What happens when more than one person causes an injury? How does the insurance
company pay the claim when different insurance companies are responsible
for one injury?
It is not all that unusual that someone is injured by the negligence of
more than one person. Consider an icy intersection when several cars go
too fast and fail to stop for a stop sign. Two (or more) drivers may be
responsible for injuries to the driver who had the right of way, only
to be hit by multiple cars that have gone out of control due to the negligence
of their drivers. Or consider a fall at a store: both the owner of the
store business and the owner of the premises may have been negligent to
create a dangerous condition for customers in the store.
Before 1986, Colorado law permitted the person who was injured by the negligence
of two or more persons to pick one negligent party (usually the one with
the most assets to pay for the claim) and pursue the injury claim against
just one of the negligent parties. In 1986, however, the Colorado state
legislature passed a law that required the joinder of all responsible
parties to a claim so that the court could look at all the facts and assess
the appropriate percentage of fault against each person who caused the
injury. The purpose of the statute was to make each negligent party pay
no more than its fair share of the damages owed to the injured party.
In order to make sure that a negligent person does not point the finger
of fault at just anyone who was in the area of the injury, however, the
law also requires the negligent party provide the injured person with
“adequate notice” of the “non-party’s” fault
so that the injured party can make a claim against the newly designated
non-party to the claim. The law still protects the injured person from
receiving random or speculative designations of others at fault for the injury:
- The designation of another party must set forth the name and last known
address of the other party or “the best identification of such nonparty
which is possible under the circumstances”; this means that the
designation of another party must be the result of a reasonable investigation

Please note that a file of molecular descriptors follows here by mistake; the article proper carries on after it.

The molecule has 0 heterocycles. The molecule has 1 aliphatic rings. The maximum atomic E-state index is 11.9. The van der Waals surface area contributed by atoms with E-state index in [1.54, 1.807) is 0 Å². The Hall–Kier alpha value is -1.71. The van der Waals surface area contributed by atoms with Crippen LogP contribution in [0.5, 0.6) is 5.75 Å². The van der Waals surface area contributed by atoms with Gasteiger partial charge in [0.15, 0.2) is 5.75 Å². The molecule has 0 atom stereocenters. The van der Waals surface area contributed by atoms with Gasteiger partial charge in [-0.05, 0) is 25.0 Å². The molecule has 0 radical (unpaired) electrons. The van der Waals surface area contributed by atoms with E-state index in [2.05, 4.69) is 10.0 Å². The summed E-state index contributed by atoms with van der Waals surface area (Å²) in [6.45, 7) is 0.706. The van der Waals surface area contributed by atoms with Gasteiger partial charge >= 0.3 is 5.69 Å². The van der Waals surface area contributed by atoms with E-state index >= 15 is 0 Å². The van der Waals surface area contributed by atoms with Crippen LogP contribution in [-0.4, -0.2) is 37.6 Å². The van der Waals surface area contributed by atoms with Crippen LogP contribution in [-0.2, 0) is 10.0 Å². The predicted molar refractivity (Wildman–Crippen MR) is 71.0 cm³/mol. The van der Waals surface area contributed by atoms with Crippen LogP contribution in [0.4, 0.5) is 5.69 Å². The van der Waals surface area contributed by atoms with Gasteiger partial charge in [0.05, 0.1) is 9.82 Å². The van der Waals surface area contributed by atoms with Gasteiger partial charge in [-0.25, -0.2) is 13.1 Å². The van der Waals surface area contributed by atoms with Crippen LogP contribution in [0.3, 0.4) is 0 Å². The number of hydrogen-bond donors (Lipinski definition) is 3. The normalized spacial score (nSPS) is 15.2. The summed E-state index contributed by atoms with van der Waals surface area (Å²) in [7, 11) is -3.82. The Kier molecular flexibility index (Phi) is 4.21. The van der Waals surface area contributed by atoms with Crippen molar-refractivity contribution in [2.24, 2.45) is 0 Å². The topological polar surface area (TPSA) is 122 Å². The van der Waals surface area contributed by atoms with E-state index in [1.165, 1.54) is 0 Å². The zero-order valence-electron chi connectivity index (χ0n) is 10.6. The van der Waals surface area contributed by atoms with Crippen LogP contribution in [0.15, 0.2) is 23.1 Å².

of the facts.
- The designation of another party at fault for the injury must contain “a
brief statement” of the factual and legal basis for the negligent
party’s belief that the other part was partly at fault for the injury.
- If a lawsuit was filed for the injury claim, the negligent party who was
sued must designate the other party(ies) it claims were also at fault
within 90 days of when the injury claim was filed in court.
Although the new law only applies specifically to injury claims that have
been filed in court, insurance adjusters will also apply the law to evaluate
the amount of money the insurance company will pay to the injured claimant.
In negotiating a settlement of an injury claim, an insurance adjuster
may assert, for example, that another party (not their insured) was 50%
at fault for the injury and, thus, only offer half of what the claim may
be worth. The insurance adjuster will stick to this position even if the
“non-party at fault” has no insurance or assets to pay for
his or her share of the damages. This position will make a settlement
of the claim impossible.
When an injury is caused by more than one person, resolution of that injury
claim can be complex and will likely require the assistance of experienced
personal injury attorneys. If you have this kind of tricky injury claim,
consider a free initial consultation with the experienced attorneys at
Clawson & Clawson LLP. Our attorneys will discuss all the options
you have regarding this kind of complex injury claim so that you can understand
why the insurance company won’t pay for your injuries and then consider
the best way to get your claim resolved.